competitiveness

Quality in Education Part 3: Drive Out Fear. Teach Quality Standards.

 

Image Credit: Lucy Glover Photography (http://lucyglover.com/)

Image Credit: Lucy Glover Photography (http://lucyglover.com/)

[This is the third article in a three-part series responding to ASQ’s May question in “View from the Q”. It follows Quality in Education Part 1: The Customer Service Mentality is Flawed and Quality in Education Part 2: There is Power in Variation.]

What can we do to break out of the “manufacturing system mentality” of education? It’s not like this dilemma is unrecognized… just today, Time published an article with the tagline “Today’s education is training yesterday’s students.” Because of the severe downshift in the economy, the authors argue, the real value is in teaching students how to be entrepreneurial — to identify new opportunities (in every field, really) and be empowered to move forward and realize them.

So how do we teach students to be entrepreneurial now… without waiting for the system to change and broadly support it? I’m sure there are many ideas, but in addition to the Burning Mind Project, here are two things that I aim to build into all of my courses – supporting the shift to new modalities of education, while still supporting the institution within which I am embedded.

#3.1: Drive out fear. In addition to being one of Deming’s famed 14 Points, this (to me) is also the key to innovation. Everyone must be given permission to explore, to attempt, to fail, to wildly succeed. It seems almost like a cliche, but we have been cultured into a world dominated by fear, and so the landscape of fear is so endemic it is nearly invisible. We, like our students, tend to behave like free range chickens… and we have to shift that dynamic so that our gifts and talents can emerge and be used to benefit society.

#3.2: Teach students to identify and pursue high standards for quality. What does it mean to be excellent? Who decides what is excellent? What should you be able to do if you want to be recognized as excellent? These are questions students should be able to answer for themselves… and we need to help them figure out how to do it. For example, when you write your Master’s thesis or work on a dissertation, there’s no such thing as “getting a passing grade”. You basically commit to work, and work, and work… until you “get it” and everyone on your committee is happy… but then there are always a few more things that need to be improved before you’re totally done and can graduate.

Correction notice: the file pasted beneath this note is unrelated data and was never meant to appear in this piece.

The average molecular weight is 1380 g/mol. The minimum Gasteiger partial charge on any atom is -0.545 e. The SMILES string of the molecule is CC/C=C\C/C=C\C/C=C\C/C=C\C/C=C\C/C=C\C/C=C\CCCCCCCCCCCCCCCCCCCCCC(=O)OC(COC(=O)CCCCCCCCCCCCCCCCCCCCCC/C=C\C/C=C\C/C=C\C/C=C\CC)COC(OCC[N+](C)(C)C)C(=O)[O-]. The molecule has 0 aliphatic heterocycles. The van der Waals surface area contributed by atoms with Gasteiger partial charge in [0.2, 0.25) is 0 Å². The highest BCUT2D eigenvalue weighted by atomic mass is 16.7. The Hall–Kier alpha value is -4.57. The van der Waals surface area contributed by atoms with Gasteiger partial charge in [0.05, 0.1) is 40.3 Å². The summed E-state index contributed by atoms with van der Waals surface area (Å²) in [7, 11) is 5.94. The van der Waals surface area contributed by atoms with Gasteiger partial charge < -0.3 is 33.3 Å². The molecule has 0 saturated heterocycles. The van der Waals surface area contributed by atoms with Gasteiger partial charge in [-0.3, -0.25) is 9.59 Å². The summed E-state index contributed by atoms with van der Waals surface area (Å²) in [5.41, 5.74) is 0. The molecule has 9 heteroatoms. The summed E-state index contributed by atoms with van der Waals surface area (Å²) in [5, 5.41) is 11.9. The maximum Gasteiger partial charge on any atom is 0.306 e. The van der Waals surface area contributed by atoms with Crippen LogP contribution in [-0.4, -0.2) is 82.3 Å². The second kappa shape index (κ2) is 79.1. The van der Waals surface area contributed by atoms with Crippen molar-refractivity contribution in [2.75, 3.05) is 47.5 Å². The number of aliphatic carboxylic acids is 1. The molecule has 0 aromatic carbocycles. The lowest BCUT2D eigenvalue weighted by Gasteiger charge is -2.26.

Here are some brief examples of people and organizations that are working to redefine the meaning of education. Each of them, in my opinion, seeks to drive out fear AND help students critically examine, and then work to meet, quality standards.:

  • Mycelium: This North-Carolina based school recognizes that not everyone has four (or more) years to dedicate to a traditional university experience. Their program is structured in terms of 12-week learning journeys, where a “living laboratory” is created between thought leaders, mentors, and students.
  • The Minerva Project: This school aims to reinvent the university experience from the ground up, by focusing on the habits of mind and leadership competencies that can help students (of ANY age!) be successful in any field. It’s still a four year experience: the first year is in San Francisco, the second in either Berlin or Buenos Aires, the third in Hong Kong or Mumbai, and the final year in London or New York.
  • The BIF Student Experience Lab‘s “Students Design for Education” (SD4E) project: What if 24 students got together and designed what they feel would be the perfect school? BIF is going to find out soon.
  • SF Brightworks: This San Francisco-based primary school provides a theme-based and open-ended educational experience that encourages young students to explore, collaborate, and solve practical problems. Instead of assuming that everyone must learn exactly the same thing, Brightworks focuses more on what groups can create by combining their knowledge and experience… an analog of what happens in the real world, after traditional schooling is “complete”.

And our discussion wouldn’t be complete without mentioning Nikhil Goyal, who has bravely become the outspoken voice of the oppressed masses populating primary and secondary schools all over the U.S. Although he has recently graduated from Syosset High School, there’s no doubt that he’ll continue to catalyze driving out fear — both for students, and for the institutions that fear change.

What are YOUR ideas? What can individuals and small groups do to transform the quality of education?

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